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Anatomy of a Smear: The Religious Right vs. the American Psychiatric Association

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Right-wing fundamentalist "news" site Charisma News published an accusation that the American Psychiatric Association has reclassified sex with children "as a sexual orientation or preference instead of a disorder."

They said this was done in the Diagnostic and Statistic Manual of Mental Disorders, but the ONLY source actually cited was "Sandy Rios, cultural expert and talk show host of the American Family Radio network." Rios compared this to when "the APA declared homosexuality an 'orientation' under tremendous pressure from homosexual activists in the mid-70s." The AFA is a notorious anti-gay hate group.

The problem with the claim is that it just isn't true. Charisma News just took the AFA as a legitimate source, which it isn't. Religious fundamentalists believe AFA legitimate simply because it tells them what they want to hear. Truth and accuracy has nothing to do with it.

After word of this accusation spread, comments came in repudiating it. Charisma News slightly backtracked admitting, "The AFA cannot substantiate its research on this issue, though many agree with its interpretation." One has to wonder what kind of "research" this was, if they had no ability to substantiate it.

Charisma News (CN) tried to give some substance to the story with a second story, but only made matters worse. They wrote that the AFA pointed "to a shock announcement from the American Psychiatric Association," but no such announcement was pointed to, nor does it exist.

According to CN "The AFA's Cindy Roberts told Charisma News that its public relations firm, Hamilton Strategies, conducted the initial research on its claim. The PR firm has not responded to our requests for more information." Hamilton Strategies is run by fundamentalist Christians and is a PR outlet for right wing and fundamentalist groups; it is not a research center. It appears that AFA is willing to throw their PR people under the bus for this debacle.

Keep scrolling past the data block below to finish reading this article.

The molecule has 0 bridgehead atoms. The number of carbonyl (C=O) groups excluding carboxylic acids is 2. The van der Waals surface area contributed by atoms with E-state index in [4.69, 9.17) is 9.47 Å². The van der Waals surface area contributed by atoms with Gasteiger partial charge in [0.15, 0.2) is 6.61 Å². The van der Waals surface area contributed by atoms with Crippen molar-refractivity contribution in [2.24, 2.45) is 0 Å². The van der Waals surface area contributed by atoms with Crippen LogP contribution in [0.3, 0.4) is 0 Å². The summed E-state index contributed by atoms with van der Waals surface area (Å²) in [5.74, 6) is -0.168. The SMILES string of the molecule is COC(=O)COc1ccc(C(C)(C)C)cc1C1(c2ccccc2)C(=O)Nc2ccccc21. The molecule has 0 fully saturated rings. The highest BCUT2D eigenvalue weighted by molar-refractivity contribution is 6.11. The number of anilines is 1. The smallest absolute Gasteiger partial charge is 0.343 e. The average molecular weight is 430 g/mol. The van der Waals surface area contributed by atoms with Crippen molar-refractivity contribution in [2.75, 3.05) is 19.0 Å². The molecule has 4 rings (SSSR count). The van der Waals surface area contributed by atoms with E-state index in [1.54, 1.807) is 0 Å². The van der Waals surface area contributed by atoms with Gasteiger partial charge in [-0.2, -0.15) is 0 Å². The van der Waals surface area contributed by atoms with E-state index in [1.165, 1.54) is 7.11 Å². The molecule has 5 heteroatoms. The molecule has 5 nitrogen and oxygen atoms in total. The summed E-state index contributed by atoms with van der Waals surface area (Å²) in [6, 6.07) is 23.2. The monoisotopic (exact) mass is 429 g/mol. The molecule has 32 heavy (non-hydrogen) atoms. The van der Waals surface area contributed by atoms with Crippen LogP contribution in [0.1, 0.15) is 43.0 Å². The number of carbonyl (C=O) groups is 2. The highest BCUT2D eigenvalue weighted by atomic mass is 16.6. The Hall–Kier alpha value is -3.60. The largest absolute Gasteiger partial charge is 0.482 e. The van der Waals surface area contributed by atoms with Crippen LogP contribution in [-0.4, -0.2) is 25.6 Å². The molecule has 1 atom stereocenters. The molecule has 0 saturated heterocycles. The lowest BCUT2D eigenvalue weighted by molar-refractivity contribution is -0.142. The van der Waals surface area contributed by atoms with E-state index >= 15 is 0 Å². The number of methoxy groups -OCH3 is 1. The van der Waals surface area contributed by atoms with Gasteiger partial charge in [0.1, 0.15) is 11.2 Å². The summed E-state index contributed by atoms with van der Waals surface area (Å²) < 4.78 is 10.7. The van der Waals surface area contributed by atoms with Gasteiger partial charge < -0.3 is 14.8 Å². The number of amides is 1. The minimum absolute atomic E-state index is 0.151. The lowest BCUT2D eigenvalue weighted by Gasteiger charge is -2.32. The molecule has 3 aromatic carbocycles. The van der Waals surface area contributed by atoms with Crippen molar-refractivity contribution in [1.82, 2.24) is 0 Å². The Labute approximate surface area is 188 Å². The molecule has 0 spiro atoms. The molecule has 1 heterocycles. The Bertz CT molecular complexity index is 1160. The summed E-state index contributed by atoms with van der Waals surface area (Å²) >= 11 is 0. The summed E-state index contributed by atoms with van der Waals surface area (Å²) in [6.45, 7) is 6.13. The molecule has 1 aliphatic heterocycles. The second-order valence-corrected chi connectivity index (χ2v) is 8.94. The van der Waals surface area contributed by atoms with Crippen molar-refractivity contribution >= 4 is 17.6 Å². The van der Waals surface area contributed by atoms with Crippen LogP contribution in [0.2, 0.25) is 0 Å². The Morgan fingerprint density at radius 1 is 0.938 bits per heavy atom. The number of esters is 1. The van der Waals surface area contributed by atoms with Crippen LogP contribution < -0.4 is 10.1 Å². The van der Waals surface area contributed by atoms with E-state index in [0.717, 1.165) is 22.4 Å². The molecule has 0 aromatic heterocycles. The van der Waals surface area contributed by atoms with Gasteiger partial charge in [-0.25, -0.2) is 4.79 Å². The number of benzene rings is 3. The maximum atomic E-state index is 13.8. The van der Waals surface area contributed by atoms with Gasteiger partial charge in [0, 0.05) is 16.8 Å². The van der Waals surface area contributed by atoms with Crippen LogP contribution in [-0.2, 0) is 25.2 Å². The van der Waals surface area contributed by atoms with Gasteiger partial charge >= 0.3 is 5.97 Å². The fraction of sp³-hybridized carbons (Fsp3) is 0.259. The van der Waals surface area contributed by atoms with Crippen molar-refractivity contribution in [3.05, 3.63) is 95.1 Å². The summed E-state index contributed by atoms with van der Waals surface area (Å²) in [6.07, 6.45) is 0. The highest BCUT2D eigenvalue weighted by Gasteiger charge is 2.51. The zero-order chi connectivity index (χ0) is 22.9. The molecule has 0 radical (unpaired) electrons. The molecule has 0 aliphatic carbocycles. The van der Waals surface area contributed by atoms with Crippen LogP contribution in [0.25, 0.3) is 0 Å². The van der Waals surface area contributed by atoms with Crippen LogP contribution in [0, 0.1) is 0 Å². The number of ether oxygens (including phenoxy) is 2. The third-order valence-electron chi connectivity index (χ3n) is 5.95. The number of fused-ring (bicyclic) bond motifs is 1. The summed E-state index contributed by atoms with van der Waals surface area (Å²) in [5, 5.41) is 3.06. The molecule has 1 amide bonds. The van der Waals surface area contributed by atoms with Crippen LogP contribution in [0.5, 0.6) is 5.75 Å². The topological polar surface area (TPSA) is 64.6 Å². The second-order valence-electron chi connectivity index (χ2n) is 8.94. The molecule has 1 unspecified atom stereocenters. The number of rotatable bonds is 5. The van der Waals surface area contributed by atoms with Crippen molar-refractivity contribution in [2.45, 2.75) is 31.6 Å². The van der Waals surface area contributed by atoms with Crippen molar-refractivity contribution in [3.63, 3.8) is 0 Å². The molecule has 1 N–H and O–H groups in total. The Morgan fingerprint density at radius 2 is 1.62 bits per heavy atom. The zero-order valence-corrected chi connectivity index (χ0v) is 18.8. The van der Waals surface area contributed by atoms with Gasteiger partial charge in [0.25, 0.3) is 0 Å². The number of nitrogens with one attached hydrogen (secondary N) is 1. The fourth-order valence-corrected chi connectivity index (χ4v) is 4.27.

Who exactly would use a PR firm as a source for research, especially if they were interested in facts, not spin?

CN makes it appear there is truth to the accusation by pointing out that the conservative American Spectator had reported on it, and cited "a University of Southern California report." American Spectator did no research either.

It merely repeated a claim by "Father Z," a conservative Catholic priest named John Zuhlsdorf. Father Z blogged, "a goal of the homosexualists includes elimination of age of consent" and cited the alleged USC report as proof.

What did USC actually say? Nothing. There is no USC report. What exists is a student-run on-line "news" page, Neon Tommy. This is hardly a "university report."

Neon Tommy is not a professional or academic site but more akin to a student-run campus newspaper where most articles are written by amateurs hoping to become professionals. It is not a primary source for news.

Neon Tommy appears to be ground zero for this unwarranted accusation. They published an article by "staff reporter" Hannah Malayao. But "staff reporter" on a student-run publication doesn't mean much. It didn't when I was on the university paper, though most the writers thought themselves one notch below Woodward and Bernstein.

Malayao never actually quoted the APA or the DSM, she simply asserts there are now "endless sexual orientations" and sex with children is another.

Without a citation it can't be traced further back. A seasoned journalist would quote an actual source, or at least link to a press release to substantiat her claim. But, Malayao is not a seasoned journalist. She's barely a college student, only graduating from high school a few months ago and starting USC a few weeks ago. She hasn't even had time to finish one journalism course.

Malayao's original piece is shoddy, opening with an unsubstantiated, sensationalistic claim. She can be forgiven -- she's a freshman in college, most likely away from home for the first time. Until a few weeks ago her life probably centered on her BFFs, not journalism.

The student editors at Neon Tommy should have caught this, but again they are students, not professionals.

The real problem starts when adults get hold of inaccurate claims and spread them as true, because of their political agendas. Father Z used it to slam gay people, never telling readers his only source was an 18-year-old girl just starting at university. Instead, he attributed it to the University of Southern California itself.

By the time Charisma News reports matters there is a "University of Southern California report." At no point in this chain did anyone bother to actually contact the APA and ask them if it were true. Charisma News did so only after people left angry comments.

People tend to assume claims are true if they confirm something they already believe -- and the more fervent the belief, the easier they are to convince. The Religious Right assumes certain things true. Anything substantiating these beliefs is assumed accurate and reported as such -- no matter how flimsy or implausible. Of course, they aren't the only people guilty of this. But, they are the ones caught out badly this time around.